Due to the recent offensive content shared by Hatwrks in Nashville, Goorin Bros. has ended their distribution with this business effective immediately. Thank you for the continued support.
— Goorin Bros. (@GoorinBros) May 30, 2021
Protesters gathered outside the store on Eighth Avenue South Saturday morning to oppose the use of a symbol that led to the Holocaust, holding a sign that read “No Nazis in Nashville.”
The backlash came swiftly following a now-deleted Friday afternoon post from hatWRKS, announcing the sale of gold stars that read “not vaccinated.” Aside from the $5 stars, the store announced plans for trucker caps.
This store is no stranger to controversy. It has offered “mask-free shopping” through the pandemic. Its social media posts regularly condemn coronavirus restrictions. The store even purchased a billboard to call out “cancel culture.”
“In no way did I intended to trivialize the Star of David or disrespect what happened to millions of people,” owner Gigi Gaskins said in an apology post on Sunday. “My intent was not to exploit or make a profit. My hope was to share my genuine concern and fear.”
Gaskins says she never sold any of the adhesive stars.
But she stands by her pushback against what she considers government overreach in the promotion of COVID vaccines, even though the government has not required anyone to take the shots. But some institutions, like universities and even the military, are beginning to put limits on those who choose not to get vaccinated.
“I was willing to put my business on the line to stand up for the freedoms that we still have in our country,” Gaskins said. “What I didn’t expect was being accused of the very things I was fighting against.”
You couldn’t pay Patricia Wrye to get her COVID shot. The Lebanon native says she not an anti-vaxxer. She even takes the flu shot most years. She just feels like somehow she’d be one to come down with rare complications.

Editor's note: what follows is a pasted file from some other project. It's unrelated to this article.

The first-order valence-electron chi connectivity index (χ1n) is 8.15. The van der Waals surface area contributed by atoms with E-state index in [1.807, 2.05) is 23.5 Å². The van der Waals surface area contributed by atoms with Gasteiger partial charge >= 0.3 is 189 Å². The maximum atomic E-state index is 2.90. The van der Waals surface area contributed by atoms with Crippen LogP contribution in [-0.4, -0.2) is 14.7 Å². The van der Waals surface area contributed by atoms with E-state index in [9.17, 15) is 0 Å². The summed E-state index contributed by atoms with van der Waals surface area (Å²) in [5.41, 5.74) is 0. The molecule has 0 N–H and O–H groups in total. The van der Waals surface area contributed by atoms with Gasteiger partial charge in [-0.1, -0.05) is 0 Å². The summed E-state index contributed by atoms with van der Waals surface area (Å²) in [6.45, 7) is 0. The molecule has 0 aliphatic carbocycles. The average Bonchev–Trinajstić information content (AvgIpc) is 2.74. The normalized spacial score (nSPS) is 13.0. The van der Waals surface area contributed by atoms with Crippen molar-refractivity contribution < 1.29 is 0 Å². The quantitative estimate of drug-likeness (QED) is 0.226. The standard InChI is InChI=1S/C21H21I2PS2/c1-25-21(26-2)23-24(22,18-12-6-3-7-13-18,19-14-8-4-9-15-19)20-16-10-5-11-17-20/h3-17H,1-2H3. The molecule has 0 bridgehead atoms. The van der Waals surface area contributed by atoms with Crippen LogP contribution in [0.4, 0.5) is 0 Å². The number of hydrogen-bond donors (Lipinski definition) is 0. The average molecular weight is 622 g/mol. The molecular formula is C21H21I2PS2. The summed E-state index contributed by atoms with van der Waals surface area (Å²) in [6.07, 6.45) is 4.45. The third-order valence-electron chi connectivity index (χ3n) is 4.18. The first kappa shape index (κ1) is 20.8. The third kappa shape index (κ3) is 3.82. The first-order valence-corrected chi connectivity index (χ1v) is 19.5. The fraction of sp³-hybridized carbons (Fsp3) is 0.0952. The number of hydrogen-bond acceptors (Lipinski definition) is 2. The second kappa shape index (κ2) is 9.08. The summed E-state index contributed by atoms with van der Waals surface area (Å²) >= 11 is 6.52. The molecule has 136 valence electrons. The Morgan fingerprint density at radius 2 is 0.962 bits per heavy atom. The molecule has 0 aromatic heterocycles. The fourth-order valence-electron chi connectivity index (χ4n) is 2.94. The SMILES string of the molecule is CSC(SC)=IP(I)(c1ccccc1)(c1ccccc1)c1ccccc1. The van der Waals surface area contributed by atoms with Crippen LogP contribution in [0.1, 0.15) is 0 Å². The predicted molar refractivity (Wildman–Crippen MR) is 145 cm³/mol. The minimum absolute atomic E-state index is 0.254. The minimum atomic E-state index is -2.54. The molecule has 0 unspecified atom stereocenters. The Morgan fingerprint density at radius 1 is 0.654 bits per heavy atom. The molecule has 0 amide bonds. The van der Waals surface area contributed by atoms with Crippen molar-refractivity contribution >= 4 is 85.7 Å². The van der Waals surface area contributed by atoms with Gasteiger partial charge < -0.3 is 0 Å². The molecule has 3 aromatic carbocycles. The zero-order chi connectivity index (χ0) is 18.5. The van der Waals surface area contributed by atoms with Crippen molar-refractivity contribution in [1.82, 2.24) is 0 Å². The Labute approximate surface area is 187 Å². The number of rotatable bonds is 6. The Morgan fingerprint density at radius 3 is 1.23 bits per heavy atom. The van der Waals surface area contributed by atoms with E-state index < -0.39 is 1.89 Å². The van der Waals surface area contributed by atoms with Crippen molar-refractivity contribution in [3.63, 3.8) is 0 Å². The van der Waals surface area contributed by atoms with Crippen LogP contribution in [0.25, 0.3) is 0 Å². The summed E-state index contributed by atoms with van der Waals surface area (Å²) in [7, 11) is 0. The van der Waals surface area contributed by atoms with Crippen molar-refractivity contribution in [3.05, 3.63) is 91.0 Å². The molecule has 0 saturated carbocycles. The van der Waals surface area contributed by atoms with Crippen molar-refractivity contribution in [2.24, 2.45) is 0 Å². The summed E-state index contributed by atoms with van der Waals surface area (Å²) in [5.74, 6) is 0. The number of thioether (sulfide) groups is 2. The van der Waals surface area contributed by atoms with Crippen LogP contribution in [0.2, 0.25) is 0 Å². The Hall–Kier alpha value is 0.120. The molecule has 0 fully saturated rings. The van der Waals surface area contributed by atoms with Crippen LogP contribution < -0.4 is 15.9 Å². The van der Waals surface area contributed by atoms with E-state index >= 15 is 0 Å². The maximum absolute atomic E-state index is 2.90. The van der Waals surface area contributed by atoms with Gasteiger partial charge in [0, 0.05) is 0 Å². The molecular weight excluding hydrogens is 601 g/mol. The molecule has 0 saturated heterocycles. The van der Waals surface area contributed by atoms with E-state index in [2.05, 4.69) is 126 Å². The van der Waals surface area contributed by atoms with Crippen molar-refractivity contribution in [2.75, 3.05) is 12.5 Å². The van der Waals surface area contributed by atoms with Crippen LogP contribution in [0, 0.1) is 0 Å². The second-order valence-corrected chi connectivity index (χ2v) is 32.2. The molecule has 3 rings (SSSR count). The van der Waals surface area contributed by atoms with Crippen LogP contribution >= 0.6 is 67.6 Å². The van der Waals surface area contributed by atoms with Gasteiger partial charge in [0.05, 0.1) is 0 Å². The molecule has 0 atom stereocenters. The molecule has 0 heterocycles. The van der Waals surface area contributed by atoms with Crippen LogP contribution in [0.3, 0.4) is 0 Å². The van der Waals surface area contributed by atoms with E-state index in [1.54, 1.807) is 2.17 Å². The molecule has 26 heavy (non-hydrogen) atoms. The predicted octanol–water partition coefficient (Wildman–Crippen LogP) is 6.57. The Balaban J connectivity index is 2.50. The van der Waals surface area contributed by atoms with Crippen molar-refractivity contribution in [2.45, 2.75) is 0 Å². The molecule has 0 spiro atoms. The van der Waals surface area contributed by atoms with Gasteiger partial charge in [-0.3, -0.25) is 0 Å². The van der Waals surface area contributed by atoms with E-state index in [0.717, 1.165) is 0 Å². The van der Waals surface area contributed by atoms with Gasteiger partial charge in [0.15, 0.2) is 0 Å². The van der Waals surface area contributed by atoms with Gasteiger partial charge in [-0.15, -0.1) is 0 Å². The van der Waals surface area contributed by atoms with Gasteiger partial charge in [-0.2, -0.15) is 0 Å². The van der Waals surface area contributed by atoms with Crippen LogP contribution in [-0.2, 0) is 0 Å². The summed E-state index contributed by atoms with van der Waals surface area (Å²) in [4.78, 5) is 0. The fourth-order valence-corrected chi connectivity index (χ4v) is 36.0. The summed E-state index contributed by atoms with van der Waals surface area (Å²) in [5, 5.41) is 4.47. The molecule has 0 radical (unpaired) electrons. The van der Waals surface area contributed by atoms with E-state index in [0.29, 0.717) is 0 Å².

“I’d like to wait and see how this first wave of inoculations go, and I might consider it later,” she says.
And even though experts recommend the vaccine for 45-year-olds like her with some medical history, she has too many questions.
“The experts have yo-yoed on their opinions so many times, I don’t trust that at this point,” Wrye says.
Tennessee has no plans to join the states offering financial incentives to stoke interest in COVID vaccinations, even though they’re showing some promise elsewhere.
But money could move the needle for some. Paola Delvalle, a 24-year-old who just wrapped up a graduate degree at Cumberland University, says she’d consider it if she were in West Virginia, where they’re giving away $100 savings bonds to anyone under 35 who gets the vaccine.
“You give them $100 to put a shot in them, I don’t think they’ll ask questions. They’ll just think of what they’ll do with that $100,” she says. “I would think that.”
Delvalle is expecting her first child, so she’s decided to wait on her vaccine given the lack of data on pregnant women.
Tennessee health officials tell WPLN News they have no plans to start dangling incentives to up vaccinations. But they do seem to be showing promise elsewhere. Ohio is giving away $1 million dollars a week in a vaccine lottery. The initiative is being credited with reviving the pace of vaccinations among young people, which had fallen off this month.
North Carolina, which already has some of the South’s highest vaccination rates, is starting an incentive program. The state is offering $25 cash cards in a handful of counties that need a boost. Dr. Mandy Cohen, who leads North Carolina’s health department, says they’re also available to anyone who drives someone to get a shot.
“This is a team sport,” Cohen said in her virtual fireside chat this week. “So we wanted to recognize that we need everyone to help.”